When you stand up straight and hold your bow, two things pitch in for success, and it is no wonder that one is focusing on the target, while the other is drawing your arrow correctly!
Drawing an arrow requires you to set the bolt on the arrow rest and pull it backward. Your anchor point is where you set the arrow.
Finding the right anchor point depends on individuals as different archers have unique anchor points depending on the shooting style.
Finding the right anchor point:
Shooters usually place their thumb knuckles near the corner of their mouths as that means that the eye is in line with the arrow. This is the style when you use your thumb to shoot.
If you use three fingers to shoot, that would mean the index finger landing at the corner of your mouth. Split-finger shooters place the middle finger near their face, with the tip touching the end of the lip.
Every shooter may have a different position as the anchor point varies according to the comfort level and the sight. However, the general way of finding the anchor point is by your style of shooting.
Anchor point and accuracy:
When you shoot at a range, or you go out in the wild to hunt; the anchor point has to remain consistent if you want the same type of outcome. A slight variation may be fine, but the position must remain the same as it ensures accuracy.
Finding a drawing point is Important:
The exact location of the draw point does not matter as much shooting from the constant anchor point. Why?
This question is common, and the answer is always the same: A consistent anchor point always ensures that your shots will be consistent.
What happens when you change the anchor point with every shot? The anchor point is important as it defines the draw length. If you hold out the crossbow and extend the string backward enough to touch the same point on your face, the draw length remains constant.
Imagine if you pull back to allow your hand to touch the shoulder, or if you extend up to the forehead, each stretch has a different draw length. This shift in draw length translates to an erroneous shot, which can be slower or faster, and missing the target!
Erratic arrow shots might even cause an injury, which is a good reason for some beginners to quit archery or hunting forever! The anchor point is important for all these reasons and some more!
Factors to consider before finding your anchor point:
It always begins with trials and errors before you find your ideal anchor point, like the draw force line.
Draw Force Line is the straight line from your draw elbow to the anchor point. When you draw the arrow fully, your forearm must make a straight line with the shaft lined up under your eye. You must maintain this straight line for accurate shooting.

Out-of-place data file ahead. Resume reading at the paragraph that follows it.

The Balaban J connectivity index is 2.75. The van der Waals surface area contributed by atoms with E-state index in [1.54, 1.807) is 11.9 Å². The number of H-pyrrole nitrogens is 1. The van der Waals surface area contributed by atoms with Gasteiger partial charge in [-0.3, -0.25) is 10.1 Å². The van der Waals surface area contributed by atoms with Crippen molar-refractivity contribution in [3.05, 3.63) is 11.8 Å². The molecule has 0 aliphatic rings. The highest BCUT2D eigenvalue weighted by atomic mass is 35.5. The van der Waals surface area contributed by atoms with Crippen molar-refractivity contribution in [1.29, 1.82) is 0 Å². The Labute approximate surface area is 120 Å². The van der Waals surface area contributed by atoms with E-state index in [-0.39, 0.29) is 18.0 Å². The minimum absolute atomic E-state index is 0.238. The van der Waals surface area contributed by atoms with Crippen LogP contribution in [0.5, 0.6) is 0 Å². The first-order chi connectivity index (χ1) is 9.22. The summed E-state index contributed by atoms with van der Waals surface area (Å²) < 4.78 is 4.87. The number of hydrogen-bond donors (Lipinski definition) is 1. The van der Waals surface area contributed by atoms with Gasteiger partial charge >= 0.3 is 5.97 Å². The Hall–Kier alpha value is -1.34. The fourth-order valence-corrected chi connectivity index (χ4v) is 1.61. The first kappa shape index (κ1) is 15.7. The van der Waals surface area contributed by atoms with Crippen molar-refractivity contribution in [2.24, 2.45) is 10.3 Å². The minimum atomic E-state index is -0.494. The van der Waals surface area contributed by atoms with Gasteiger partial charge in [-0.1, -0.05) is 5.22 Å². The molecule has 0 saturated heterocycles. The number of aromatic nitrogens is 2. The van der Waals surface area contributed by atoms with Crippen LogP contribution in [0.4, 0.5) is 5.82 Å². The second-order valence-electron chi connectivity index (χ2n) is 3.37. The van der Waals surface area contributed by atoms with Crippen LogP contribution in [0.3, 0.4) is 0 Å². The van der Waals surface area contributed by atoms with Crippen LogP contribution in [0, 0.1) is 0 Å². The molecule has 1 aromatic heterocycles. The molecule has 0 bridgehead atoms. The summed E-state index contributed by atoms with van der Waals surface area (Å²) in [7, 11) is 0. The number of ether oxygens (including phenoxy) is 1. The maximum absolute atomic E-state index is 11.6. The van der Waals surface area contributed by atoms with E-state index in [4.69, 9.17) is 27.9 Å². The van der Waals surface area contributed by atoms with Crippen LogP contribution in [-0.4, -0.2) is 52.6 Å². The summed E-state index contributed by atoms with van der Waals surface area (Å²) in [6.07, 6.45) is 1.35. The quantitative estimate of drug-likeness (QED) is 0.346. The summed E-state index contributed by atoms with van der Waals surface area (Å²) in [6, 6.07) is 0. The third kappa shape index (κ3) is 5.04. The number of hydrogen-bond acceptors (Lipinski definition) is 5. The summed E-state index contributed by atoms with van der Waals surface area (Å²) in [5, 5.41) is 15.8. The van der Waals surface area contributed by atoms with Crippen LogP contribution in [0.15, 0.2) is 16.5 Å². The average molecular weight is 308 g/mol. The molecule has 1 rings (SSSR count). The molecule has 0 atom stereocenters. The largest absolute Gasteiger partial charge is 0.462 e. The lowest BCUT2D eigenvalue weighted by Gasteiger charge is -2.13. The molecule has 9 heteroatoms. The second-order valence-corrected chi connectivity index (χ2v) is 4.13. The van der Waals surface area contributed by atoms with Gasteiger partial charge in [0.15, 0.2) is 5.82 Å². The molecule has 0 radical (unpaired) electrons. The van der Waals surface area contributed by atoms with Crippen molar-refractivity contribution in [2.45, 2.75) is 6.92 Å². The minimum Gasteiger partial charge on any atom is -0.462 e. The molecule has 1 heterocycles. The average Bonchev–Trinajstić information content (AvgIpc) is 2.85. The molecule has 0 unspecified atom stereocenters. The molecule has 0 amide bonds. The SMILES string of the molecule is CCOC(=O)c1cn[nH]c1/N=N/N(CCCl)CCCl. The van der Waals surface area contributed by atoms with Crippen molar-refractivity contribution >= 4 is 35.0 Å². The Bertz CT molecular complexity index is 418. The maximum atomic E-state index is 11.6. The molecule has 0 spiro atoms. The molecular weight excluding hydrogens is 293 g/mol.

In case your shoot is not straight, there will be a chance of injury, and if the anchor point is too forward, again your draw force line will not be straight and that will cause a problem!
Every shooter or hunter has to maintain a comfortable stance. Whether you use the thumb for shooting or your fingers, the anchor point has to be determined and maintained.
A floating anchor point is a style that means you keep your hand away from your face or body. Just as the name implies, the point is floating in the air but the shooter knows it well and uses the same point for every successful shot.
Yes, a fixed anchor point on your face or shoulders is more precise but for seasoned hunters and shooters, the floating anchor point is also equally good! However, beginners must read forward to find their ‘Nirvana!’
How to select your anchor point?
Here’s a manual for all of you beginners to find your best anchor point for drawing a bow.
• The first step is to draw your bow so that you can accurately mark your draw length and the draw force line. You must select the bow that you intend to use the most. Any kind of arrow will be fine as you need to check your stance, balance and also remain comfortable as you do so.
• When you have fully drawn the arrow, check in the mirror or ask a friend to see whether your draw force line is straight or not. Make adjustments to keep it straight.
• Check the vertical alignment, which means that is your elbow is not lower than your draw hand.
• As you make the vertical alignment adjustment and the draw force line is straight, the draw hand will be very close to or touching your face. For the majority of shooters, the end of the mouth is where the best anchor point rests.
The anchor point is the point where your hand rests while you draw an arrow fully.
The anchor point has a lot of importance in terms of accuracy and consistency. Moreover, there is no technicality in finding the best anchor point for drawing a bow, but it is necessary!
We have given a brief introduction to this point and have also listed the points for you to find the right point for you!